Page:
If you have to hold the key to the left and jiggle the hatch (or man-handle it) to get it open, the hatch is on its way to failure. The pins-and-latch mechanism is dependent on proper alignment, so when the glass and frame start to separate, the whole thing goes out of alignment at the latch, making it difficult to open.
In the past year or so I have come across an interesting situation regarding failed reference sensors that involve the clutch – something to put in your mechanical head and use when the time is right…
Among others, GT Racing has been making a kit of body parts that replicate the Carrera GT that was homologated and raced as a 924T (931) in the early 80’s. I had the opportunity to build one of these kits in 2001, using a 1988 924S as a base, and it turned out quite well.
Here at 924S944.com, we have a theory – there are no cores, so therefore no rebuilt calipers. Unfortunately, you cannot print out calipers on your 3-D printer – at least, not yet. Until that happens, there will be few calipers at the auto supply store.
So let’s look at this in a more realistic light. Porsche is definitely NOT bringing back the 944, and I cannot find anything definitive on a Panamera Coupe.
The sad fact is that our 924S and 944 cars are NOT Tri-Five Chevys or fifties Morgans. They will never attain “classic” levels, and we won’t see an ’84 944 with 320K on the odometer bring 2.1 Million at Barrett-Jackson. But these cars were made to be loved and driven, driven hard, driven at autocrosses and track days, and even in club racing. So make a list, prepare a budget and get to work.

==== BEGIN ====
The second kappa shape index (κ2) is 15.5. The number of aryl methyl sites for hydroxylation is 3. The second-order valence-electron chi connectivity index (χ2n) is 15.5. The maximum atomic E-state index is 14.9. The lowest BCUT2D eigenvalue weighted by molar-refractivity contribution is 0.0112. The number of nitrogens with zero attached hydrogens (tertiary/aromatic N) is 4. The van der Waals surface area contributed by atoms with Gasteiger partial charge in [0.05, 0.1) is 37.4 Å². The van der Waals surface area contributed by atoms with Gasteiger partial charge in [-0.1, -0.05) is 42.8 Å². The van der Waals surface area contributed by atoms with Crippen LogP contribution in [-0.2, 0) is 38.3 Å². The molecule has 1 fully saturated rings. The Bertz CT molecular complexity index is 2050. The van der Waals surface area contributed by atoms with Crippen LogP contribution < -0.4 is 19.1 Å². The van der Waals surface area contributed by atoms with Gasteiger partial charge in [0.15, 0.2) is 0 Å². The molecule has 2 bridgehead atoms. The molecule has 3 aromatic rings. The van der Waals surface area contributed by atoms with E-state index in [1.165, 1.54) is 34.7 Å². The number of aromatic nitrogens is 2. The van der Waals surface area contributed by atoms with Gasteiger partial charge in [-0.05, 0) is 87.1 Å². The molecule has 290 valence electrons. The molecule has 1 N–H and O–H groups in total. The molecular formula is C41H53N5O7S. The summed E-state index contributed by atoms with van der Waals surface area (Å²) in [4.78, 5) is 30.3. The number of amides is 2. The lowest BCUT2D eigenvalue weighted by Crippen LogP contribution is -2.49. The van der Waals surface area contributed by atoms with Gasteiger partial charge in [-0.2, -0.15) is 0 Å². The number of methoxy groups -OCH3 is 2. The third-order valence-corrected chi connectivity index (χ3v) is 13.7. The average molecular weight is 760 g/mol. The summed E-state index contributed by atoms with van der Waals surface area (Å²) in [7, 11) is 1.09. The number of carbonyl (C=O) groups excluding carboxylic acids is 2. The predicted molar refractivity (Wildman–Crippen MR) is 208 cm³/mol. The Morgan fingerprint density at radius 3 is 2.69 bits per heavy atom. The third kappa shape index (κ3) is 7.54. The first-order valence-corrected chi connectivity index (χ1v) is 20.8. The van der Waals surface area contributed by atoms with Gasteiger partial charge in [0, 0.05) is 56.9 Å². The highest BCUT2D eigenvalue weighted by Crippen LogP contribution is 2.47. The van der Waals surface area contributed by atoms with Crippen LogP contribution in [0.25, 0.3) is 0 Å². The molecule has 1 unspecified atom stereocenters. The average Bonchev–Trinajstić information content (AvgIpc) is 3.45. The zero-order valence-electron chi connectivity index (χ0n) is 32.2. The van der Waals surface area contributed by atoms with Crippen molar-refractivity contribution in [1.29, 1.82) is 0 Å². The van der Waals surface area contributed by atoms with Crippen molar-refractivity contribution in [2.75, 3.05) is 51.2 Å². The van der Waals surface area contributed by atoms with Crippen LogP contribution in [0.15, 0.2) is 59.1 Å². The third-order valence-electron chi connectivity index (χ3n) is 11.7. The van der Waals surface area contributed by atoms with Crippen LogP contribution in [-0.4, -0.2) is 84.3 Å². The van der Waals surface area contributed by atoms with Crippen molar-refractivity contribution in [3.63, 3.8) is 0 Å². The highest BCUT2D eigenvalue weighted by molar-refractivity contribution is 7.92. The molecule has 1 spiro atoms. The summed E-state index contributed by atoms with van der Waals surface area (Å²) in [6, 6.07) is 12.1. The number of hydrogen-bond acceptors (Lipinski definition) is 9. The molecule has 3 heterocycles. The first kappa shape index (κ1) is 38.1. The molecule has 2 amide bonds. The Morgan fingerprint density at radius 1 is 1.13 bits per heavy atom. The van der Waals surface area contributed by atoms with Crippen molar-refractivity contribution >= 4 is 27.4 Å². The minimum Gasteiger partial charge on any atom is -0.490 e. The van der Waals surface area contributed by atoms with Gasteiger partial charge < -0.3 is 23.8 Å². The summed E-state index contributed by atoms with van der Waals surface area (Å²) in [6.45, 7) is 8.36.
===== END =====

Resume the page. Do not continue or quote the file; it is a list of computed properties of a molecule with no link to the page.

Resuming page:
The Porsche 944 cars out there are getting old – thirty years or so – and they require maintenance to keep them in good shape. Since they have been inexpensive to buy for many years, neglected maintenance is unfortunately typical for many of these cars. “
As our front-engine water-cooled Porsches age, there are two items under the hood that need attention – and failure to pay attention could result in leaving you stranded on the road or worse, with an engine fire. These are two things that I check first on every car and fix if needed.
This short article will explain the differences between 924 and 944 brake systems and help answer any questions that you may have, particularly those of you wanting to update your early 924 to 944 brakes.
The system also allows me to search the database for a part. Since the software is cloud-based, I can access the database from anywhere with internet access – even my phone or iPad.
While this car will not be a concours winner, it will be a great, original-spec M030 as it was delivered.
When I picked up the car, I was astounded that it was in such great shape. This is definitely not a
While it doesn’t look that bad, everything to the rear of #2 cylinder was melted. The fire was a hot one.
parts car. So I dove into the engine compartment with two goals – first to determine what started the fire, and two, make a list of what I needed to rescue this puppy.
It seems that when Audi designed the 2.0L engine for the 924 and other cars of the early and mid seventies, they decided that strength was important. So, the crankshaft and connecting rods are all forged, not cast. That instills a lot of confidence in this little engine as far as longevity.
So with using the 924S as the starting point, we want to make this into the “ultimate 924.” That means making some upgrades.
One of our projects is taking a 1982 924 and making it into a competitive SCCA ITB race car. We hope to have it on track in May for a … Continue Reading 924 ITB